??Other specialties (including internal medicine)163 (32.1)
?Fellowship for endoscopy training ≥1 yr427 (84.2)
?Cumulative endoscopy volume
??EGD ≥500 cases484 (95.5)
??Colonoscopy ≥150 cases469 (92.5)
?Continuous medical education for endoscopy485 (95.7)
Endoscopy unit
?Practice site
??Primary clinic/hospital208 (41.0)
??Secondary hospital94 (18.5)
??Tertiary or training hospital174 (34.3)
??Others (military hospital/health promotion center)31 (6.1)
?Proportion of specialties in the endoscopy unit
??Gastroenterologists63.3 (60.3?66.4)
??Internal medicine (excluding gastroenterology)25.4 (22.6?28.2)
??Others8.2 (6.6?9.8)
?No. of endoscopy examination rooms3.5±3.2

Data are presented as mean±SD, number (%), or percent (95% CI).

EGD, esophagogastroduodenoscopy; CI, confidence interval.

Two general practitioners respondents were excluded from the analysis.

Endoscopic Capacity in the National Cancer Screening Program

Endoscopic capacityValue
Typical waiting time (<4 wk) for endoscopy
?EGD474 (93.5)
?Colonoscopy460 (90.7)
Potential maximum number of endoscopies in addition to current practice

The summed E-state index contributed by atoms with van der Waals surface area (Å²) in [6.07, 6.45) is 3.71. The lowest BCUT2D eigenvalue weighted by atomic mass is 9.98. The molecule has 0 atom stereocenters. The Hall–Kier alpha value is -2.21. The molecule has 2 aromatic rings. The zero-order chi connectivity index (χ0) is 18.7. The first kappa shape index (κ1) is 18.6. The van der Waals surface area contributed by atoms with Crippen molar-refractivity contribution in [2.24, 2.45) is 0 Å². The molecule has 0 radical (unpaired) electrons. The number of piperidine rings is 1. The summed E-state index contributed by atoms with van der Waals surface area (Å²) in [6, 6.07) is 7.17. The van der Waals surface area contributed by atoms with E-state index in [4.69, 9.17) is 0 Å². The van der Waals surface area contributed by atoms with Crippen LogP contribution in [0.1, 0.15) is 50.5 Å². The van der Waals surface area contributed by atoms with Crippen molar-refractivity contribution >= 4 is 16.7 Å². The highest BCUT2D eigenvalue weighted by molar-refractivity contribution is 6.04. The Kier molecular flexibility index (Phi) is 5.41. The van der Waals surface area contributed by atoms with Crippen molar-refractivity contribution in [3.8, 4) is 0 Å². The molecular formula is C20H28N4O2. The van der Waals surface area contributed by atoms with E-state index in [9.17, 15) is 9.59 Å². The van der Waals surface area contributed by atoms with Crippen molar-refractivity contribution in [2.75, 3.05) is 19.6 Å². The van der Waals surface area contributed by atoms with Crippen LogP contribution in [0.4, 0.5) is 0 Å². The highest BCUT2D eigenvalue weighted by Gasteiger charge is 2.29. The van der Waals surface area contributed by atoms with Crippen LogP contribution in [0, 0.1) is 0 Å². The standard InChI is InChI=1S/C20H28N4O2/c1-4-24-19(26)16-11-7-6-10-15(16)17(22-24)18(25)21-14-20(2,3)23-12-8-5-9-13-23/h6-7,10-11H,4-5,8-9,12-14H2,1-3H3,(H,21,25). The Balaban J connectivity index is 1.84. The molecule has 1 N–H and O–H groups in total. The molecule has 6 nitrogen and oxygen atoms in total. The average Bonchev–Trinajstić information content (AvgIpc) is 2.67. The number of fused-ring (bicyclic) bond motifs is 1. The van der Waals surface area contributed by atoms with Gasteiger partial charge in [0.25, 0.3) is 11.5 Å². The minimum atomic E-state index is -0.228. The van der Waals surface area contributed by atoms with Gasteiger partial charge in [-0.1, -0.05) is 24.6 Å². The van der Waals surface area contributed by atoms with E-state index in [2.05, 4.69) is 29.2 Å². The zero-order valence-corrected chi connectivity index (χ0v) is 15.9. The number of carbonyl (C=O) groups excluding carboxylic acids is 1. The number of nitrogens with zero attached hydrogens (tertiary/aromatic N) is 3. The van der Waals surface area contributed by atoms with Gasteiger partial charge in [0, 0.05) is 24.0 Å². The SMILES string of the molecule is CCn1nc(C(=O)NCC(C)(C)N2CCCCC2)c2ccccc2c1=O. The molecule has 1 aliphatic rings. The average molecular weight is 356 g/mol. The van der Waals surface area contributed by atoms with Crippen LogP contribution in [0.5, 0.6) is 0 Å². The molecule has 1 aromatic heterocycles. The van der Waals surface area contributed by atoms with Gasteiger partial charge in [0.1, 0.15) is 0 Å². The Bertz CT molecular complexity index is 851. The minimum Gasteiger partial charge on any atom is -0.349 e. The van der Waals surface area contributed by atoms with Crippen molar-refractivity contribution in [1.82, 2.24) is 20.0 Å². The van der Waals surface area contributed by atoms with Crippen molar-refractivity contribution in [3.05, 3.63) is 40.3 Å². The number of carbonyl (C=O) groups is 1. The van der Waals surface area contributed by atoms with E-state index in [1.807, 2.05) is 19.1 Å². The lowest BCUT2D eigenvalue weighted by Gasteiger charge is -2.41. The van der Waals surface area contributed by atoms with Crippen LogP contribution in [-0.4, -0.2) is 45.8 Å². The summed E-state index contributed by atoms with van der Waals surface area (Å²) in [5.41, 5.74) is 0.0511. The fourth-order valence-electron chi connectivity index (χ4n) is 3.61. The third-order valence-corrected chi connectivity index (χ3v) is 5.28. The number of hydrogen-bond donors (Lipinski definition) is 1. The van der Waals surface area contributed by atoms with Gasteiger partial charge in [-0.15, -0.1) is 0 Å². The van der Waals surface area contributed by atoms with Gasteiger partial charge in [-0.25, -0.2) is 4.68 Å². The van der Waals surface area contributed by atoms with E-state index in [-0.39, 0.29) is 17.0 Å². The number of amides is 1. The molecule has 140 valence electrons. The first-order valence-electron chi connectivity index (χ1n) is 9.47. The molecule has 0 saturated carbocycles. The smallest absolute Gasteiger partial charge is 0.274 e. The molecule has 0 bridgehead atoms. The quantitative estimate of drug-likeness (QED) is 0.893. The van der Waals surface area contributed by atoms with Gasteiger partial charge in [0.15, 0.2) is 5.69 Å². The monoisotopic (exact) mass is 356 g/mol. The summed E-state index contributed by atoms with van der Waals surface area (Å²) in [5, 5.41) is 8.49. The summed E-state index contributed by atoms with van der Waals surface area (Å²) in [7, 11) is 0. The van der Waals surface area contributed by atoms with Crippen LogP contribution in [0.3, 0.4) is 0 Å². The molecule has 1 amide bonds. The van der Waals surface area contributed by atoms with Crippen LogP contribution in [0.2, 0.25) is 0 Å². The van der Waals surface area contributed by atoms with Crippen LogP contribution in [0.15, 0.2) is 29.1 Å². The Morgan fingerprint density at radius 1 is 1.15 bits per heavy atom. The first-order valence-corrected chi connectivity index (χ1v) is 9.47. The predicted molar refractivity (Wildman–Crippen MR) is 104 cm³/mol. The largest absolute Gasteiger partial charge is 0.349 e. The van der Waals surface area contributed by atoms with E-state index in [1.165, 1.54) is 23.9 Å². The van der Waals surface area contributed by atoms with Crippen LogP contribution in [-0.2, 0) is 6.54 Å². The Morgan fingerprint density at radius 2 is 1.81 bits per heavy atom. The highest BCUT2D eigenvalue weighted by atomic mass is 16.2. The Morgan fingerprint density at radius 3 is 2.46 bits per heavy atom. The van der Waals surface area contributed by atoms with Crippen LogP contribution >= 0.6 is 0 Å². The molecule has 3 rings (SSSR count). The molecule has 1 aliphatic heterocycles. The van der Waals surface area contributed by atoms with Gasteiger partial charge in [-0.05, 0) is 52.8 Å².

?No. of EGD per week53.6±96.8
?No. of colonoscopy per week17.0±31.0
Limiting factors to performing more endoscopies (multiple choices)
?Insufficient time265 (52.3)
?Insufficient utilization due to cancellations or no shows208 (41.0)
?Insufficient number of physicians168 (33.1)
?Insufficient nursing staff284 (56.0)
?Insufficient procedure rooms, preparatory and/or recovery areas263 (51.9)
?Insufficient endoscopes or monitors199 (39.3)
?Insufficient reimbursement384 (75.7)
Major obstacles to performing more endoscopies (single choice)
?Insufficient reimbursement254 (50.1)
?Insufficient time63 (12.2)
?Insufficient nursing or ancilary staff47 (9.3)
Strategies taken to meet the increased endoscopic demand (multiple choices)
?Not applicable, not planning to perform more endoscopies275 (54.2)
?Increase working hours allocated to endoscopy254 (50.1)
?Use of reminder calls to decrease cancellations or no shows272 (53.6)
?Increase medical staff237 (46.7)
?Increase nursing staff329 (64.9)
?Establish more procedure rooms, prep and/or recovery areas269 (53.1)
?Purchase or lease more equipment255 (50.3)
Major strategies to meet the increased endoscopic demand (single choice)
?Not applicable, not planning to perform more endoscopies197 (38.9)
?Increase working hours allocated to endoscopy81 (16.0)
?Increase nursing staff60 (11.8)

Data are presented as number (%) or mean±SD.

EGD, esophagogastroduodenoscopy.

Characteristics of Sedatives for Endoscopy and Reprocessing of Endoscopes

CharacteristicValue
Sedative endoscopy*
?Sedative agents